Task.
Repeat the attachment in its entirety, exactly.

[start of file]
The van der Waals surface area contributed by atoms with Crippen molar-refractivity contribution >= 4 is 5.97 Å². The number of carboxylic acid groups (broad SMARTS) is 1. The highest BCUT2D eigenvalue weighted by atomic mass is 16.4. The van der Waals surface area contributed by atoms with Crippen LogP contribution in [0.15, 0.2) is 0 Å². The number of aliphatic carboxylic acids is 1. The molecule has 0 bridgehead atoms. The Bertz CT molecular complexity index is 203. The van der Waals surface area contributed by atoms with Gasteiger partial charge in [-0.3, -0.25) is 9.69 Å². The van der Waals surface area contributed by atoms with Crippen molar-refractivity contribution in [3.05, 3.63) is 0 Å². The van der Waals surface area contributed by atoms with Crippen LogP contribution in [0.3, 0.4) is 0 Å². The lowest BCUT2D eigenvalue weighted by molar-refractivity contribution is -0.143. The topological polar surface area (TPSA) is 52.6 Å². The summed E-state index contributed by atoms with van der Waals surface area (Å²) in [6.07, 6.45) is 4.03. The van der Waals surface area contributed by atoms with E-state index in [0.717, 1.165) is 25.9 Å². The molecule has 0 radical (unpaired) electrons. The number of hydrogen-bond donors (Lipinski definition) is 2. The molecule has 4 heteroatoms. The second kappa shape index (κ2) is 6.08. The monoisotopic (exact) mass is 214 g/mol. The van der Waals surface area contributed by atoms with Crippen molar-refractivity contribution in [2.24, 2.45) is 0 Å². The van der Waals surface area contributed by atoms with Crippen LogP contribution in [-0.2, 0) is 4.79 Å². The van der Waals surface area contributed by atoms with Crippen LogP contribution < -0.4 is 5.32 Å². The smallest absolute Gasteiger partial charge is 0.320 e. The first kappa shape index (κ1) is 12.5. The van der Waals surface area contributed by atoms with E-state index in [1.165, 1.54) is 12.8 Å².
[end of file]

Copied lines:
The van der Waals surface area contributed by atoms with Crippen molar-refractivity contribution >= 4 is 5.97 Å². The number of carboxylic acid groups (broad SMARTS) is 1. The highest BCUT2D eigenvalue weighted by atomic mass is 16.4. The van der Waals surface area contributed by atoms with Crippen LogP contribution in [0.15, 0.2) is 0 Å². The number of aliphatic carboxylic acids is 1. The molecule has 0 bridgehead atoms. The Bertz CT molecular complexity index is 203. The van der Waals surface area contributed by atoms with Gasteiger partial charge in [-0.3, -0.25) is 9.69 Å². The van der Waals surface area contributed by atoms with Crippen molar-refractivity contribution in [3.05, 3.63) is 0 Å². The van der Waals surface area contributed by atoms with Crippen LogP contribution in [0.3, 0.4) is 0 Å². The lowest BCUT2D eigenvalue weighted by molar-refractivity contribution is -0.143. The topological polar surface area (TPSA) is 52.6 Å². The summed E-state index contributed by atoms with van der Waals surface area (Å²) in [6.07, 6.45) is 4.03. The van der Waals surface area contributed by atoms with E-state index in [0.717, 1.165) is 25.9 Å². The molecule has 0 radical (unpaired) electrons. The number of hydrogen-bond donors (Lipinski definition) is 2. The molecule has 4 heteroatoms. The second kappa shape index (κ2) is 6.08. The monoisotopic (exact) mass is 214 g/mol. The van der Waals surface area contributed by atoms with Crippen molar-refractivity contribution in [2.24, 2.45) is 0 Å². The van der Waals surface area contributed by atoms with Crippen LogP contribution in [-0.2, 0) is 4.79 Å². The van der Waals surface area contributed by atoms with Crippen LogP contribution < -0.4 is 5.32 Å². The smallest absolute Gasteiger partial charge is 0.320 e. The first kappa shape index (κ1) is 12.5. The van der Waals surface area contributed by atoms with E-state index in [1.165, 1.54) is 12.8 Å².